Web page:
Last night saw the 2018 preseason opener between Baltimore and Chicago, but the Ravens and Bears were not the biggest items on display. The enforcement of the NFL’s newest rule for illegal contact is getting the most attention today, and one Cowboys’ safety who make his money hitting people is a little nervous.
Kavon Frazier, who just got cleared to return to active duty after some health concerns, reacted to a post from ESPN’s Jac Collinsworth earlier today:
The evolution of football, and “evolution” may be a generous term, towards a safer game hasn’t been kind to defensive players. Years of influence and training toward a hard-hitting style of play are now being legislated against, and Frazier is one of many who are concerned about how they’ll be able to avoid penalties and still perform their job.
Last week, reports came out of the Philadelphia Eagles’ camp that a presentation from NFL officials left players with more questions than answers about the new rules.
According to that report:
“Under the new rule, a player will be penalized 15 yards and potentially fined or ejected for lowering his head to initiate and make contact with his helmet against an opponent.”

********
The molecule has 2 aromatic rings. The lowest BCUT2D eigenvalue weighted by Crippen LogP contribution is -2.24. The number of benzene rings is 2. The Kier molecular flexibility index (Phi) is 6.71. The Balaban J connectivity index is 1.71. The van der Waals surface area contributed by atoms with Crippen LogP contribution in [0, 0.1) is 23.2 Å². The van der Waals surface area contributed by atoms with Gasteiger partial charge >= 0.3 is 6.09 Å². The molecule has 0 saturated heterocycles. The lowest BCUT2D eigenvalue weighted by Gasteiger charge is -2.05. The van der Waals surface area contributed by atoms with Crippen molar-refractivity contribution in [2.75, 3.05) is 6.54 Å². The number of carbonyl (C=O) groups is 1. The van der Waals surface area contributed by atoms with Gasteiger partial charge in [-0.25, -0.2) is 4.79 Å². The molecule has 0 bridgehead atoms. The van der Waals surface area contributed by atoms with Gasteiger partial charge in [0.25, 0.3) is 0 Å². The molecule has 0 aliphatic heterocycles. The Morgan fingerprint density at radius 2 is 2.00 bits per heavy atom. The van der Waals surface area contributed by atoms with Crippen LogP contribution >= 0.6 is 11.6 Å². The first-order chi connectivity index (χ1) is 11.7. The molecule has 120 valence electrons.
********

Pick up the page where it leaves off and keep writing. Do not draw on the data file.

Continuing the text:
As you can see from Collinsworth’s video, the helmet contact from the Ravens’ player is made in the upper chest. Any layman can watch this and ask, “where else is his head supposed to go?”
Not using your helmet as a weapon is a perfectly legitimate rule. But asking players to raise their heads up on every tackle is not only unreasonable but dangerous. It could lead to more neck injuries if players are making an unnatural, uncomfortable motion in the middle of a high impact play.
In the end, players like Kavon Frazier are left with unanswerable question; how do you play a violent game safely?
Until the NFL accepts what football really is the same way its players do, it is going to keep making a joke of its illogical rules. We’re laughing now, but nobody will be if the yellow flags start raining in the regular season.